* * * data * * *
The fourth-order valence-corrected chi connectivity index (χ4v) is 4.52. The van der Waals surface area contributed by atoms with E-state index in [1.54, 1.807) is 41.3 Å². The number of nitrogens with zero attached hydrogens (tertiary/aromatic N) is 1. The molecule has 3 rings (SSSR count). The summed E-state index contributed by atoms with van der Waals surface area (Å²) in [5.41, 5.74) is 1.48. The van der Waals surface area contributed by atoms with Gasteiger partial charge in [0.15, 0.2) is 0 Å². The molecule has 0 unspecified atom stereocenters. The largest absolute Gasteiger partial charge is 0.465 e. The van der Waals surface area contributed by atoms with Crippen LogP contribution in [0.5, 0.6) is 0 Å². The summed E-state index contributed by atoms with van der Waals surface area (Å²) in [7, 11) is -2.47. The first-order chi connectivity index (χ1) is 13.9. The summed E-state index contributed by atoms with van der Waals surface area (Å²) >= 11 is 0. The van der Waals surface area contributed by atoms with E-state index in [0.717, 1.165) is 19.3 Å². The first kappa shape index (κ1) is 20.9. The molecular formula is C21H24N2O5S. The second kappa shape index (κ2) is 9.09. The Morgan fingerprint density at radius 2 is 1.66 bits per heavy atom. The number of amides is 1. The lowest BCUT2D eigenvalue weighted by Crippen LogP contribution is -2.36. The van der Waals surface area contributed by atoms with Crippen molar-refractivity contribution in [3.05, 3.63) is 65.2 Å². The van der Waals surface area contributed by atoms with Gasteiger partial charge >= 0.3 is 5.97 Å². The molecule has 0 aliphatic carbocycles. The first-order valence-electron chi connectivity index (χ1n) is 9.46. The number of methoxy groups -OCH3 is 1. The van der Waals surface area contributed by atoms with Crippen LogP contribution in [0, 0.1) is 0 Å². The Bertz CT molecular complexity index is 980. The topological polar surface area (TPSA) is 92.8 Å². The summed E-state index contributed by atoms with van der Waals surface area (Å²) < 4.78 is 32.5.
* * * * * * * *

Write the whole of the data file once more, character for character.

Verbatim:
The fourth-order valence-corrected chi connectivity index (χ4v) is 4.52. The van der Waals surface area contributed by atoms with E-state index in [1.54, 1.807) is 41.3 Å². The number of nitrogens with zero attached hydrogens (tertiary/aromatic N) is 1. The molecule has 3 rings (SSSR count). The summed E-state index contributed by atoms with van der Waals surface area (Å²) in [5.41, 5.74) is 1.48. The van der Waals surface area contributed by atoms with Gasteiger partial charge in [0.15, 0.2) is 0 Å². The molecule has 0 unspecified atom stereocenters. The largest absolute Gasteiger partial charge is 0.465 e. The van der Waals surface area contributed by atoms with Crippen LogP contribution in [0.5, 0.6) is 0 Å². The summed E-state index contributed by atoms with van der Waals surface area (Å²) in [7, 11) is -2.47. The first-order chi connectivity index (χ1) is 13.9. The summed E-state index contributed by atoms with van der Waals surface area (Å²) >= 11 is 0. The van der Waals surface area contributed by atoms with E-state index in [0.717, 1.165) is 19.3 Å². The first kappa shape index (κ1) is 20.9. The molecular formula is C21H24N2O5S. The second kappa shape index (κ2) is 9.09. The Morgan fingerprint density at radius 2 is 1.66 bits per heavy atom. The number of amides is 1. The lowest BCUT2D eigenvalue weighted by Crippen LogP contribution is -2.36. The van der Waals surface area contributed by atoms with Crippen molar-refractivity contribution in [3.05, 3.63) is 65.2 Å². The van der Waals surface area contributed by atoms with Gasteiger partial charge >= 0.3 is 5.97 Å². The molecule has 0 aliphatic carbocycles. The first-order valence-electron chi connectivity index (χ1n) is 9.46. The number of methoxy groups -OCH3 is 1. The van der Waals surface area contributed by atoms with Crippen LogP contribution in [0, 0.1) is 0 Å². The Bertz CT molecular complexity index is 980. The topological polar surface area (TPSA) is 92.8 Å². The summed E-state index contributed by atoms with van der Waals surface area (Å²) < 4.78 is 32.5.